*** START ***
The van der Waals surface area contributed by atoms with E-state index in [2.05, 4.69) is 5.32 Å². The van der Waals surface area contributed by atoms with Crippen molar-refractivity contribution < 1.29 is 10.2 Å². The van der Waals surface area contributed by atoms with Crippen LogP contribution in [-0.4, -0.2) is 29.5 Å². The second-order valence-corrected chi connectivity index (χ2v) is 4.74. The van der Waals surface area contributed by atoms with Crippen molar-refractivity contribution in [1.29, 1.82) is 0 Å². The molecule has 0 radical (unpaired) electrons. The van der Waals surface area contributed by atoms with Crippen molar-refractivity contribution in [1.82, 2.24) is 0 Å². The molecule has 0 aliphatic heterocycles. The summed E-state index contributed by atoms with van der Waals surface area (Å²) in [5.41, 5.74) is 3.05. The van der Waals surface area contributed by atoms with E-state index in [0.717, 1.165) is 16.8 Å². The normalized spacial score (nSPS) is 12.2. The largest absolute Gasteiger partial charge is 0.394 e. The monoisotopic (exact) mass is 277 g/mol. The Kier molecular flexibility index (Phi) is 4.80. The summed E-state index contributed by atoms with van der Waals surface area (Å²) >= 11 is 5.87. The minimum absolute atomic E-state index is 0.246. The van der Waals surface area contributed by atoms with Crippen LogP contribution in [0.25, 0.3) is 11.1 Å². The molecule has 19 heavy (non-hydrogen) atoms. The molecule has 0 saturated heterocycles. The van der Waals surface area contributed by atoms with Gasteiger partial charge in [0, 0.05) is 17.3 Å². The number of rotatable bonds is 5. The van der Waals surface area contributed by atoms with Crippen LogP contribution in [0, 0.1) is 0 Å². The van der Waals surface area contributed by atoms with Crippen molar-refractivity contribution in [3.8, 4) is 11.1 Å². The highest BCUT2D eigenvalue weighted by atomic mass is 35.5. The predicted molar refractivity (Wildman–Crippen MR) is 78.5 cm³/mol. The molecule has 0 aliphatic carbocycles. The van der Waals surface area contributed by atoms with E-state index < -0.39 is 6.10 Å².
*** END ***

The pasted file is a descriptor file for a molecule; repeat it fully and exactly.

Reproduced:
The van der Waals surface area contributed by atoms with E-state index in [2.05, 4.69) is 5.32 Å². The van der Waals surface area contributed by atoms with Crippen molar-refractivity contribution < 1.29 is 10.2 Å². The van der Waals surface area contributed by atoms with Crippen LogP contribution in [-0.4, -0.2) is 29.5 Å². The second-order valence-corrected chi connectivity index (χ2v) is 4.74. The van der Waals surface area contributed by atoms with Crippen molar-refractivity contribution in [1.29, 1.82) is 0 Å². The molecule has 0 radical (unpaired) electrons. The van der Waals surface area contributed by atoms with Crippen molar-refractivity contribution in [1.82, 2.24) is 0 Å². The molecule has 0 aliphatic heterocycles. The summed E-state index contributed by atoms with van der Waals surface area (Å²) in [5.41, 5.74) is 3.05. The van der Waals surface area contributed by atoms with E-state index in [0.717, 1.165) is 16.8 Å². The normalized spacial score (nSPS) is 12.2. The largest absolute Gasteiger partial charge is 0.394 e. The monoisotopic (exact) mass is 277 g/mol. The Kier molecular flexibility index (Phi) is 4.80. The summed E-state index contributed by atoms with van der Waals surface area (Å²) >= 11 is 5.87. The minimum absolute atomic E-state index is 0.246. The van der Waals surface area contributed by atoms with Crippen LogP contribution in [0.25, 0.3) is 11.1 Å². The molecule has 19 heavy (non-hydrogen) atoms. The molecule has 0 saturated heterocycles. The van der Waals surface area contributed by atoms with Gasteiger partial charge in [0, 0.05) is 17.3 Å². The number of rotatable bonds is 5. The van der Waals surface area contributed by atoms with Crippen LogP contribution in [0, 0.1) is 0 Å². The van der Waals surface area contributed by atoms with Crippen molar-refractivity contribution in [3.8, 4) is 11.1 Å². The highest BCUT2D eigenvalue weighted by atomic mass is 35.5. The predicted molar refractivity (Wildman–Crippen MR) is 78.5 cm³/mol. The molecule has 0 aliphatic carbocycles. The van der Waals surface area contributed by atoms with E-state index < -0.39 is 6.10 Å².